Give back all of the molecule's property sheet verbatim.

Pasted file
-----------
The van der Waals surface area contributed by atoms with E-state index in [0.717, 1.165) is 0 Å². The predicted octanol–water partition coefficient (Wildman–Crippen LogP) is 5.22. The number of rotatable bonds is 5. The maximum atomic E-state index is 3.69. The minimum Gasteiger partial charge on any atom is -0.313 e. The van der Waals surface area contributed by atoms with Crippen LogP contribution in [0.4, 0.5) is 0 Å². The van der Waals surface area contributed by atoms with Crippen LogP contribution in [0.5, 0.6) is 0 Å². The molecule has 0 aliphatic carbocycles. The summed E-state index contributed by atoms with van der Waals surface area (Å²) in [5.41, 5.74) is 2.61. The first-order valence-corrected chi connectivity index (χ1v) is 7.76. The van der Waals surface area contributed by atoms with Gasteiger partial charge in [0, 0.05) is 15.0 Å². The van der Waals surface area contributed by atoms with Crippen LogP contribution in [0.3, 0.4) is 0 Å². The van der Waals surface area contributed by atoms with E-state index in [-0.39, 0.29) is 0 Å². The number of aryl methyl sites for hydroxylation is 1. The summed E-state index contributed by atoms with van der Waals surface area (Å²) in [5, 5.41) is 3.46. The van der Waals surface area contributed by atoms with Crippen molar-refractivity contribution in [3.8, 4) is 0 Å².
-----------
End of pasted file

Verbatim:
The van der Waals surface area contributed by atoms with E-state index in [0.717, 1.165) is 0 Å². The predicted octanol–water partition coefficient (Wildman–Crippen LogP) is 5.22. The number of rotatable bonds is 5. The maximum atomic E-state index is 3.69. The minimum Gasteiger partial charge on any atom is -0.313 e. The van der Waals surface area contributed by atoms with Crippen LogP contribution in [0.4, 0.5) is 0 Å². The van der Waals surface area contributed by atoms with Crippen LogP contribution in [0.5, 0.6) is 0 Å². The molecule has 0 aliphatic carbocycles. The summed E-state index contributed by atoms with van der Waals surface area (Å²) in [5.41, 5.74) is 2.61. The first-order valence-corrected chi connectivity index (χ1v) is 7.76. The van der Waals surface area contributed by atoms with Gasteiger partial charge in [0, 0.05) is 15.0 Å². The van der Waals surface area contributed by atoms with Crippen LogP contribution in [0.3, 0.4) is 0 Å². The van der Waals surface area contributed by atoms with E-state index in [-0.39, 0.29) is 0 Å². The number of aryl methyl sites for hydroxylation is 1. The summed E-state index contributed by atoms with van der Waals surface area (Å²) in [5, 5.41) is 3.46. The van der Waals surface area contributed by atoms with Crippen molar-refractivity contribution in [3.8, 4) is 0 Å².